COMMENTARY

Vagal Nerve Stimulation in HF: Mixed Findings at ESC

Gerhard Hindricks, MD

Disclosures

October 15, 2014

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Hello, and welcome to the annual Congress of the European Society of Cardiology (ESC) in Barcelona, Spain.

My name is Gerhard Hindricks. I am an interventional electrophysiologist working at the University of Leipzig, Heart Center Leipzig. I would like to share with you today the results of the ANTHEM-HF study,[1,2] which has been presented as part of the ESC hotline sessions.

ANTHEM-HF was a prospective, multicenter study evaluating the effects of vagal nerve stimulation on various outcome parameters in patients with advanced heart failure.

The study included 60 patients; most had coronary artery disease and a significantly reduced left ventricle ejection fraction (LVEF), below 40%; enlarged left ventricular dimensions; and New York Heart Association (NYHA) class II or III heart failure. All of the patients underwent implantation of a pacemaker-like device stimulator capable of stimulating the right or left vagal nerve. Stimulation sites were assigned randomly.

After the implantation of the device, the patients had to be on stable heart failure medication and they underwent a so-called titration phase. In the titration phase, the maximal stimulation output (not resulting in intolerable side effects) was assessed and the patient was then put on the maximal stimulation output.

The therapy phase was six months. The primary efficacy endpoint of the ANTHEM-HF trial was any change in LVEF and any change in left ventricular and systolic dimension at six months. The primary safety outcome was any procedure or therapy-related adverse event during the nine-month period (including the titration phase).

Secondary outcome parameters included Living With Heart Failure quality-of-life score, six-minute walk distance, heart rate, and other parameters.

What are the results of ANTHEM-HF? There was a significant increase in LVEF, while left ventricular and diastolic dimension did not significantly change with the therapy. So one primary efficacy endpoint was met while the other was not.

In terms of safety outcomes, there were three deaths in the left vagal nerve stimulation group: One was clearly attributed to the implantation procedure—a stroke directly after implantation; and one heart failure death and one sudden cardiac death, which were not considered procedure-related. However, I consider this at least questionable. There were 18 additional serious adverse events and more than 40 nonserious adverse events observed in the nine-month follow-up period.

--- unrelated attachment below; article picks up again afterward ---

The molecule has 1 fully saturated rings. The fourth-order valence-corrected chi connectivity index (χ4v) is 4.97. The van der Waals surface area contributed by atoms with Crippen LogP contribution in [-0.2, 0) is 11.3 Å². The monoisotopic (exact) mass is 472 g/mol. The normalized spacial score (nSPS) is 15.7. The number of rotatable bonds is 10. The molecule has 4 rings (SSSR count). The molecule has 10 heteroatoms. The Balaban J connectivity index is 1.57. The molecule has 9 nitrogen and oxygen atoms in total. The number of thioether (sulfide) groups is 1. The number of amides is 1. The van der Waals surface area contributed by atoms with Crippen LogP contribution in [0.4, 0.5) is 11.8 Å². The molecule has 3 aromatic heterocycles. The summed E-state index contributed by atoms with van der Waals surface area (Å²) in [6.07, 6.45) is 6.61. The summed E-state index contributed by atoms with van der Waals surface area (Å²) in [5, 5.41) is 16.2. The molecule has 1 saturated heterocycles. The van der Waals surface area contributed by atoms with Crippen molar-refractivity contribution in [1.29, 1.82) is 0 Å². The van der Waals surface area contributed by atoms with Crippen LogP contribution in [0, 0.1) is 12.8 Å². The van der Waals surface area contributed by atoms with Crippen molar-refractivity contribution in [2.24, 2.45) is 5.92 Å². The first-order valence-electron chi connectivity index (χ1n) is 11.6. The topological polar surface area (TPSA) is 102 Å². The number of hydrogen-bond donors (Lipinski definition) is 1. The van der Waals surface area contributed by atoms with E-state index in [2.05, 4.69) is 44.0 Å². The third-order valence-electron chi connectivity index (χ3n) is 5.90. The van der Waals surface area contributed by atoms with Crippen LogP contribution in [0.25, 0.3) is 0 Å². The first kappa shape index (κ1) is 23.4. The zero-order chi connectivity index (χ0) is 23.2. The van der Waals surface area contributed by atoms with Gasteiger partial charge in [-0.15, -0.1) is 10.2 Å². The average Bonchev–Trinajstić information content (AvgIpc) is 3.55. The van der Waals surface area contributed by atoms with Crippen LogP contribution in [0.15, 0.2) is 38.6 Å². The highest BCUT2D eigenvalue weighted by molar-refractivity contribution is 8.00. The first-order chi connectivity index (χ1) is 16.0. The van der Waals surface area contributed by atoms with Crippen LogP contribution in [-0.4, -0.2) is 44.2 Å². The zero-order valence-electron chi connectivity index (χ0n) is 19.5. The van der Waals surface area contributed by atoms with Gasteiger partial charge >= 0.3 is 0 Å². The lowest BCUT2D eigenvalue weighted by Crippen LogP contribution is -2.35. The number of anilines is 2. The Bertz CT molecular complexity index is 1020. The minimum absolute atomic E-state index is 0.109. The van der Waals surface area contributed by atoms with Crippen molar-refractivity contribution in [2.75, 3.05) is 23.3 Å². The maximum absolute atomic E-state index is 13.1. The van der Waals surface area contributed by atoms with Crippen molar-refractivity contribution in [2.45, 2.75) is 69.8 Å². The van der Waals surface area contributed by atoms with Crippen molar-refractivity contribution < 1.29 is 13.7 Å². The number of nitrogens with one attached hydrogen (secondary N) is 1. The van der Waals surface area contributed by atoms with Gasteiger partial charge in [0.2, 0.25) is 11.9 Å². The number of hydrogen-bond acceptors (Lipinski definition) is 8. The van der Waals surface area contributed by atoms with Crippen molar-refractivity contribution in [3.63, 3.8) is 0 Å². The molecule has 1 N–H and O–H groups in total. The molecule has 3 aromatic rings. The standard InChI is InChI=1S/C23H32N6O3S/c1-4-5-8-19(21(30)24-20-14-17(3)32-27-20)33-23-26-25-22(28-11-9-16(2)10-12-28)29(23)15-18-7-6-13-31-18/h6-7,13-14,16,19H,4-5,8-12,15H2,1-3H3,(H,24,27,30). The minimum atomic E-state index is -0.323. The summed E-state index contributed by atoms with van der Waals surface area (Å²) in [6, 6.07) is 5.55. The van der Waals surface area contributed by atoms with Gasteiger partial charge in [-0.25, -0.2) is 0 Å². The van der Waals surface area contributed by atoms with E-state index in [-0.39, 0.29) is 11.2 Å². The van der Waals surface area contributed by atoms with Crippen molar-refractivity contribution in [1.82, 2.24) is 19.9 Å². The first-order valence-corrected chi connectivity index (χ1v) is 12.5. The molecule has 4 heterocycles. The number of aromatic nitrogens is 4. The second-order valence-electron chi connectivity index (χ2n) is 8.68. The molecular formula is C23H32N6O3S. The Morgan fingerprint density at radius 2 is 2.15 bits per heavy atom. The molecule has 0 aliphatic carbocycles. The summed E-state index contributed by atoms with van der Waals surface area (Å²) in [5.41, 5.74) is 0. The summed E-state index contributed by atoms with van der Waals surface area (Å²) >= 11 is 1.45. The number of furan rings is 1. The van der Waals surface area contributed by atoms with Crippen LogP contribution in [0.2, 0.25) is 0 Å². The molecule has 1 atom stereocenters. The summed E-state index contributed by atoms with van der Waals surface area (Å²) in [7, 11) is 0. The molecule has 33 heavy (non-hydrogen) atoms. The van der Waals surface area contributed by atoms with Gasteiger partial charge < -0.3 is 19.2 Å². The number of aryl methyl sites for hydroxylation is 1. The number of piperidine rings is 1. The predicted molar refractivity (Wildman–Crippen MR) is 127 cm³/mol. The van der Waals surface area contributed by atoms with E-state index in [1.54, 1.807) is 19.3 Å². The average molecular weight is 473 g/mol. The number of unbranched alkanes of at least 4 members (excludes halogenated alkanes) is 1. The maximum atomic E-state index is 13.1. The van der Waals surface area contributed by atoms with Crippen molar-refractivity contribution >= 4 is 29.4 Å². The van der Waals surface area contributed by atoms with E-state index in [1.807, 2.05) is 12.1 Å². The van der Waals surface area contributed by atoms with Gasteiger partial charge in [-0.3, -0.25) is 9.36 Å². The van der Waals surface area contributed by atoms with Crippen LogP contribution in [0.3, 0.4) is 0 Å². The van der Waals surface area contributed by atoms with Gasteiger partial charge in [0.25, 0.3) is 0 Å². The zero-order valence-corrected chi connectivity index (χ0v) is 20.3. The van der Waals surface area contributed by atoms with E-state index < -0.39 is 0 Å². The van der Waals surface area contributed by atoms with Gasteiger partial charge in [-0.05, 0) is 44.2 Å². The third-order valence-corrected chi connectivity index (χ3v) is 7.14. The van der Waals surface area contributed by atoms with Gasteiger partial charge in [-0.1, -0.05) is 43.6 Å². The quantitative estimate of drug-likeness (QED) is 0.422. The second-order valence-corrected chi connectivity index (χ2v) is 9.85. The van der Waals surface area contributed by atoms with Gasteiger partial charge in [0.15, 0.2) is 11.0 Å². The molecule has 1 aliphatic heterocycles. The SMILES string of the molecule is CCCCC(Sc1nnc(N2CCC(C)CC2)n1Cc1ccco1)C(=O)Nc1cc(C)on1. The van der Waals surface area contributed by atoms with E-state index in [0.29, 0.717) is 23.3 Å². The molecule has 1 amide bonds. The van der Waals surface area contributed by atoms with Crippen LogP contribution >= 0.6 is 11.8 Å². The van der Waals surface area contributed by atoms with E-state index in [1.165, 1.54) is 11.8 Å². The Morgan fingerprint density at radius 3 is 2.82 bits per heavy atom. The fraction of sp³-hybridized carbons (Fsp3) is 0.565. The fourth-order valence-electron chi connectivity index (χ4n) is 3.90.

The secondary outcome parameters included subjective outcome parameters such as Living With Heart Failure score; NYHA heart failure class; and in some ways, six-minute walk test, which was significantly increased, while heart rate decreased from 75 beats/min to 71 beats/min. ProBNP did not significantly change at six months.

In summary, how should we judge these results of the ANTHEM-HF study? I think that the results of the study are not fully convincing. The fact that the subjective secondary outcome parameters were met raises the question of expectation bias and placebo effects that are often observed in nonrandomized, noncontrolled, and non-sham-controlled studies of this type. We have to keep that in mind when we look to these results.

To me, the study was underpowered and did not convincingly answer the question of whether there are safety issues with vagal nerve stimulation. Putting things into perspective, we also heard the results of the NECTAR-HF trial[3] in Barcelona. This was another study assessing the feasibility of vagal nerve stimulation in patients with heart failure. NECTAR-HF had a stronger design; it was a randomized, sham-controlled trial and the results were negative. The investigators could not show any significant improvement for the primary outcome parameter. With that in mind, I would call the results of ANTHEM-HF mixed. I think it is reasonable not to expect significant advancement in heart failure therapy by application of vagal nerve stimulation in the immediate future.

We need to wait for the next big study, which is being conducted by Peter Schwartz, who is one of the inventors of vagal nerve stimulation. The INOVATE-HF study will have approximately 650 patients. I talked to Peter this morning and he said, "Wait another year, maybe two years, for more news from the field of vagal nerve stimulation."

Thank you for your attention.

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